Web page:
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Bangladesh is expected to become India’s fourth-largest export destination in 2022. This indicates that Bangladesh has grown in its purchasing power capability. Bangladesh’s economic expansion has pushed it in this direction. Bangladesh is on track to overtake India’s economy in the future. India’s concern that Bangladesh’s economic expansion may endanger its economic security is quite understandable.

Since its independence, Bangladesh has made great strides. Being battered by initial pessimism, refugees, wrecked infrastructure, and abandoned factories, it was left with no foreign exchange reserves. Natural calamities and famine had driven the economy to the brink of collapse, as seen by the 14% economic growth in 1975. Bangladesh’s prosperity is due to the presence of a single and central nation, a singular language and culture, the acceptance of diversity, authorizing privatization, and encouraging foreign investments.

The former “Banana Republic,” reliant on jute goods, had pushed the primary sector below the bottom of the list. Bangladesh now produces every second T-shirt. Backward linkages, such as garment accessory button and zipper manufacturers, are rising in lockstep with the ready-made garment industries. Domestic industries, agriculture, tanneries, pharmaceuticals, glass, plastic, cement, and steel sectors are all nurtured by the government, resulting in an economic boom in clusters.

Shock absorbent of the pandemic

Bangladesh, like every other country, was plagued by COVID and was compelled to institute a lockdown, which momentarily halted economic progress that is dependent on the ready-made garment industries, agriculture, and remittances.

With the initial shock, the ready-made garment sector had swung. Because ports were temporarily closed and delivery deadlines were missed, export orders were canceled. But amazingly, the industry has rebounded in just a few months. Since the March 2020 shutdown, the months of July and August have witnessed more exports than the prior two years.

Bangladesh’s agriculture industry handled the pandemic-induced shocks remarkably well. Apart from a few floods, the agriculture sector did well, cushioning any large-scale employment losses.

Bangladesh has substantial foreign reserves as well as a steady stream of remittances throughout the period, which offered some economic cushioning. During the pandemic, remittance inflows soared, and the government aided the process by providing incentives. It functioned as the primary shock absorber. Moreover, a stable macro-economy and static exchange rate will keep the double-digit growth of Bangladesh going for a decade.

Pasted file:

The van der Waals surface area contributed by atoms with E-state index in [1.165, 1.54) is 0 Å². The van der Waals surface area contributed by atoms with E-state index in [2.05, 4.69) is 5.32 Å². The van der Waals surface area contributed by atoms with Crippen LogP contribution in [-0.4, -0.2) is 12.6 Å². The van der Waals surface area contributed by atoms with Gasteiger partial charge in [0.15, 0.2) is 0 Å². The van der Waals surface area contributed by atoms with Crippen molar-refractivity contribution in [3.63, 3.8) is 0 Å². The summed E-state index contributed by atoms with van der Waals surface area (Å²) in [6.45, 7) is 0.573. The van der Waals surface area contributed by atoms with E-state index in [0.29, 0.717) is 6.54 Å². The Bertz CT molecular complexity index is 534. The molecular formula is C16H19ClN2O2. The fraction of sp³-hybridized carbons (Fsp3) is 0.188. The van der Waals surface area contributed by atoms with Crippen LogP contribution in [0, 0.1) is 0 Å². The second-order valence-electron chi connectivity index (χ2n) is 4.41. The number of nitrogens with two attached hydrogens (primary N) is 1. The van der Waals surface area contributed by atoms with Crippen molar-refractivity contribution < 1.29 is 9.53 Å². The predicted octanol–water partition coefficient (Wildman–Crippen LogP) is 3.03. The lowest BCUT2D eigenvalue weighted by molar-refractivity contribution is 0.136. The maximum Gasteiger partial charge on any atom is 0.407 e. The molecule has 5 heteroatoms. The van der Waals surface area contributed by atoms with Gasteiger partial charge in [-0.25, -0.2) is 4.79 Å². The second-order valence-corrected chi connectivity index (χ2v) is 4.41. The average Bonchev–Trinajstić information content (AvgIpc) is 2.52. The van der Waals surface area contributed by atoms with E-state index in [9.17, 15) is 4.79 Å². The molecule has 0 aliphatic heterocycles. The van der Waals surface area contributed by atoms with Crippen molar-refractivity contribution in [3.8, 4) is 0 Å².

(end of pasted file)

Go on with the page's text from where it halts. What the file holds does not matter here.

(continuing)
What lies ahead for Bangladesh

Except for a few occasional setbacks, Bangladesh’s economy is thriving. Bangladesh’s economy has been thriving despite the pandemic, while others have been suffering. Its economy will remain open to international investment. To entice such investments, Bangladesh has established hundreds of special economic zones, which house all manufacturing and exporting facilities and allow international investors to safely trade their currencies. South Korea, Japan, China, and India have all invested in these zones.

Bangladesh is likely to experience a transition shock when it graduates from LDC status. It will lose between 8% and 10% of its gross export gain. However, with domestic reforms such as increased labor productivity, improved tax collection, a lower tax-to-GDP ratio, and more domestic resource collection, the transition will be smooth.

The China factor

Bangladesh has benefited from the trade war between the United States and China, as well as the continual tug-of-war between India and China. Bangladesh’s physical proximity to China, as well as the two nations’ strong economic potential, suggests that China will become an even more important trade and development partner for Bangladesh in the coming years. China wants Bangladesh to join the Belt and Road Initiative, which benefits China’s economy. Another reason for China’s interest in Bangladesh is to limit Indian influence in the region, which it has mostly succeeded. India’s neighbors have become targets for Chinese investment.

Bangladesh’s geostrategic importance will provide China a broad reach over the Bay of Bengal, allowing it to keep a close eye on the Indian subcontinent if China can only persuade Bangladesh to fall into its debt trap. Until now, Bangladesh has been a shrewd operator. India, on the other hand, was concerned about the likelihood of Bangladesh joining Chinese hands.

Will India be a part of the economic growth?

Due to their differing economies and agility, India and China are unable to compete financially. China will have finished building a bridge or a number of motorways by the time India finalizes a contract. India must concentrate on historic relations and collaboration while also resolving first-generation issues such as the Teesta River problem and border killings.

Bangladesh’s economic progress has a favorable impact on India’s economy because it is one of the country’s top export destinations. Bangladesh may be India’s sole neighbor who can support India both strategically and economically and vice versa. Bangladesh, on the other hand, piques the interest of India’s adversaries. But India must remember, in geopolitics, friends, and foes may change, but neighbors can’t be changed.

Benedict George is a Ph.D fellow at the University of Texas, having a Master's degree in Strategic Studies. His area of interest is in Asian Foreign Politics.